Advertisers submit keywords and bids to Google User searches, Google compiles matching ads to that search List of ads ordered based on bids and ad quality, measuring relevance to the user Highest ranked ad displayed in top position, second highest ad gets second, etc. If users click on an ad, the advertiser is charged a price depending on rank. To conclude the allocation and pricing of ad positions can be summarized in the following steps: To summarize the allocation and pricing of the ad position in search advertising, 1) Remember that first advertisers submit lists of the keywords they're targeting, their ads, and their bids to a search engine provider, or Google, in this instance. 2) When internet users, such as ourselves, try searching something with Google, Google will then compiles a list of advertisements it deems appropriate in terms of matching the search query. 3) The ad order is then based off the bids and ad quality, which measure the relevance of said ads to the user. 4) Then the highest ranked ad is displayed at the top of the list, with the second highest ranked ad following it and so on. 5) If a search user clicks on one of the ads, the advertisers is then charged a price depending on the bid given and the quality of the advertiser below him. The price charged represents the minimum amount necessary to continue holding the advertiser's position in the advertising results list.

21 Why It's Important Traditionally focused on making money as opposed to those that interest users Paid Search Advertising represents 4% of US expenditures and nearly 1/3 of online Advertising Traditionally, ads had a main goal of making money as opposed to this more modern idea that ads should be of interest to the user (of course ads still have the main priority of making money, but modern advertising realizes that there's more to it than just that). Also, paid search advertising represents 4 percent of all advertising expenditures across the US and approximately one third of all online advertising, so it's growing, which makes sense considering how big the internet has gotten and especially considering more people use to internet to research big purchases for the future or even how to purchase certain items without actually having to go to a store and do so. This pie graph shows the US Ad Spending in 2008 in billions of dollars. As you can see, online advertising represented about 14% of total advertising, costing the market about 37 billion dollars compared to offline advertising means which cost firms approximately billion dollars in total. Here is the projected US Ad spending for Expectations is that online advertising will have grown to 16% at 40.3 billion dollars, with offline advertising dropping slightly to 84% with billion dollars. So this just sort of provide a matter of perspective on how exactly advertising goes about being paid for in the US economy.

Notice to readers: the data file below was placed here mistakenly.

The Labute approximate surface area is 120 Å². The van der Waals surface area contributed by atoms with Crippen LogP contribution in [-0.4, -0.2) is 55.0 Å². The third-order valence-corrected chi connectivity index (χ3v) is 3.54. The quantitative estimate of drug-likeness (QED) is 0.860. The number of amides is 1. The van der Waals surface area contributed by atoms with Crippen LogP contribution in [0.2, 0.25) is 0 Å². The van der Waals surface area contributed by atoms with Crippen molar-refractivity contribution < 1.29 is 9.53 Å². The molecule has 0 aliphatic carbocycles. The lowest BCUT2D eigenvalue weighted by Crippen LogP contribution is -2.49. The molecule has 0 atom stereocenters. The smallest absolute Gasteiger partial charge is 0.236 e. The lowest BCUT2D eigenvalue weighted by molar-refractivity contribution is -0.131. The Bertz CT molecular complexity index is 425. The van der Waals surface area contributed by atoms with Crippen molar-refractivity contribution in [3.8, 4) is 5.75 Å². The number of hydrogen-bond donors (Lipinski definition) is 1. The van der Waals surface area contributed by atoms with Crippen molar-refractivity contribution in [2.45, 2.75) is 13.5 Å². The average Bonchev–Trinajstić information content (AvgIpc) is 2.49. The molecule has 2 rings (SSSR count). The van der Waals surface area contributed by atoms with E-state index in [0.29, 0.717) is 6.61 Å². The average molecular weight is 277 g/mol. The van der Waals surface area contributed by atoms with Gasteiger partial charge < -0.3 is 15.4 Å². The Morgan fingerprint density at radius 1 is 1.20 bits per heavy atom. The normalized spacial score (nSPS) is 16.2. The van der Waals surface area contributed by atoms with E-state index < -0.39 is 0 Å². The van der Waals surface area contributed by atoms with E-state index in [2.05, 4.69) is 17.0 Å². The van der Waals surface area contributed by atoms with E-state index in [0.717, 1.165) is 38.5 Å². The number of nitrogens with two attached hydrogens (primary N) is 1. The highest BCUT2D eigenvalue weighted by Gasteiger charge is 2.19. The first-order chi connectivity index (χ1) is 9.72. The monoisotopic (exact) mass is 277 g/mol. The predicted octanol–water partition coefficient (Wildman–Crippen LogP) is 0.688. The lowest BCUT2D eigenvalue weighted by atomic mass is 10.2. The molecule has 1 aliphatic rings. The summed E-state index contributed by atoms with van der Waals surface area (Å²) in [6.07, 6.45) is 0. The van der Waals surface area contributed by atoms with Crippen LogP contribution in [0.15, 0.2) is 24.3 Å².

22 Means End Theory and Leverage Points
an advertisement should have a message or meaning that the consumers will intake and affect whether or not they will make the purchase. Leverage Points strategy where the advertiser will try to help the consumer realize the benefits of the product and apply these strategies to benefit themselves.

23 Persuasive advertising affects customer choice
Seeks to entice consumers into purchasing specific goods or services Appeals to consumers' emotions and general sensibilities Conveys the perception that the consumer will experience benefits similar to what is portrayed in the advertisement

24 Persuasive advertising singles out particular products as best
Assumes that the consumer already understands the basic nature of the product Convinces consumer of the benefits that set a particular product apart from the competition Marginal benefit of product A > Marginal benefit of product B Opportunity Cost

25 Persuasive advertising markets to particular groups
Targets particular demographics through niche marketing Tailors ads to be most effective for a particular group Places ads in locations where target demographic will most likely encounter them

26 Negative Aspects of Advertising
Advertising such as billboards spoil the aesthetic value of the countryside Commercials on television are extremely annoying for viewers. As stated earlier, the addition of DVR allows customers to skip through the advertisements on television, where in the end, the ads are not contributing to anything. Advertisements annoy people.

27 How Does Advertising Affect the Economy?
Makes jobs Reduces selling costs Increases company profits Increases company security Speeds up consumption. Demand for products Demand for advertising Leads to demand for jobs ...Advertising has had a positive effect on unemployment.

28 Advertising can help turn a small firm into a huge company and goods or services can be transformed into mass-market consumptions. Companies are able to reduce their selling costs and increase the margin and profits from their products! The increase in advertising has led to an increase in consumers' needs to buy new products and use new services.

29 Apple Successful advertising can increase a company's security as it develops a brand that can be trusted. Example: Apple Most recently, Apple has focused on television advertising, most notably with its Mac vs. PC ads. People want Apple products, therefore, Apple makes a lot of money. Apple is all about technology and being modern. Apple keeps its customers hooked on its products.

30 Apple Through its development in technology and advertising, Apple remains a top company and its products are highly demanded --> consumers keep spending money --> causes the economy to bring in more money --> helps the recession.